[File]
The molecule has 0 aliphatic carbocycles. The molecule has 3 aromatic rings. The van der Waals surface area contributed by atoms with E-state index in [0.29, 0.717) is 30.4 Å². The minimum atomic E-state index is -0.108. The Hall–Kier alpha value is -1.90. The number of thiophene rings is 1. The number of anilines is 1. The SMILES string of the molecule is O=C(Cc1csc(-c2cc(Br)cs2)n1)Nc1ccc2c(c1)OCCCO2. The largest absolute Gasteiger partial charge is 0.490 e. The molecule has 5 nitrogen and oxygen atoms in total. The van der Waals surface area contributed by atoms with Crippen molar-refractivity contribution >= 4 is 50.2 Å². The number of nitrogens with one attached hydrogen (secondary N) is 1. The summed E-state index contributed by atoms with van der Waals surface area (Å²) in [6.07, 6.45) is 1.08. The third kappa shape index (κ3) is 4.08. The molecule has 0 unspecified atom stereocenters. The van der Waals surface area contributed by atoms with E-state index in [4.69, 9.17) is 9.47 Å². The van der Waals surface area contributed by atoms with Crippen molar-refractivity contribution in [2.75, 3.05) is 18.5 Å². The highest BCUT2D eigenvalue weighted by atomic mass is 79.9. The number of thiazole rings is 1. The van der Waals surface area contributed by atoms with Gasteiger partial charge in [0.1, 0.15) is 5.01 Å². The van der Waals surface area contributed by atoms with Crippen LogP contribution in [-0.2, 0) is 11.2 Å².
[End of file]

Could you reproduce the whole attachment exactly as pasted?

The molecule has 0 aliphatic carbocycles. The molecule has 3 aromatic rings. The van der Waals surface area contributed by atoms with E-state index in [0.29, 0.717) is 30.4 Å². The minimum atomic E-state index is -0.108. The Hall–Kier alpha value is -1.90. The number of thiophene rings is 1. The number of anilines is 1. The SMILES string of the molecule is O=C(Cc1csc(-c2cc(Br)cs2)n1)Nc1ccc2c(c1)OCCCO2. The largest absolute Gasteiger partial charge is 0.490 e. The molecule has 5 nitrogen and oxygen atoms in total. The van der Waals surface area contributed by atoms with Crippen molar-refractivity contribution >= 4 is 50.2 Å². The number of nitrogens with one attached hydrogen (secondary N) is 1. The summed E-state index contributed by atoms with van der Waals surface area (Å²) in [6.07, 6.45) is 1.08. The third kappa shape index (κ3) is 4.08. The molecule has 0 unspecified atom stereocenters. The van der Waals surface area contributed by atoms with E-state index in [4.69, 9.17) is 9.47 Å². The van der Waals surface area contributed by atoms with Crippen molar-refractivity contribution in [2.75, 3.05) is 18.5 Å². The highest BCUT2D eigenvalue weighted by atomic mass is 79.9. The number of thiazole rings is 1. The van der Waals surface area contributed by atoms with Gasteiger partial charge in [0.1, 0.15) is 5.01 Å². The van der Waals surface area contributed by atoms with Crippen LogP contribution in [-0.2, 0) is 11.2 Å².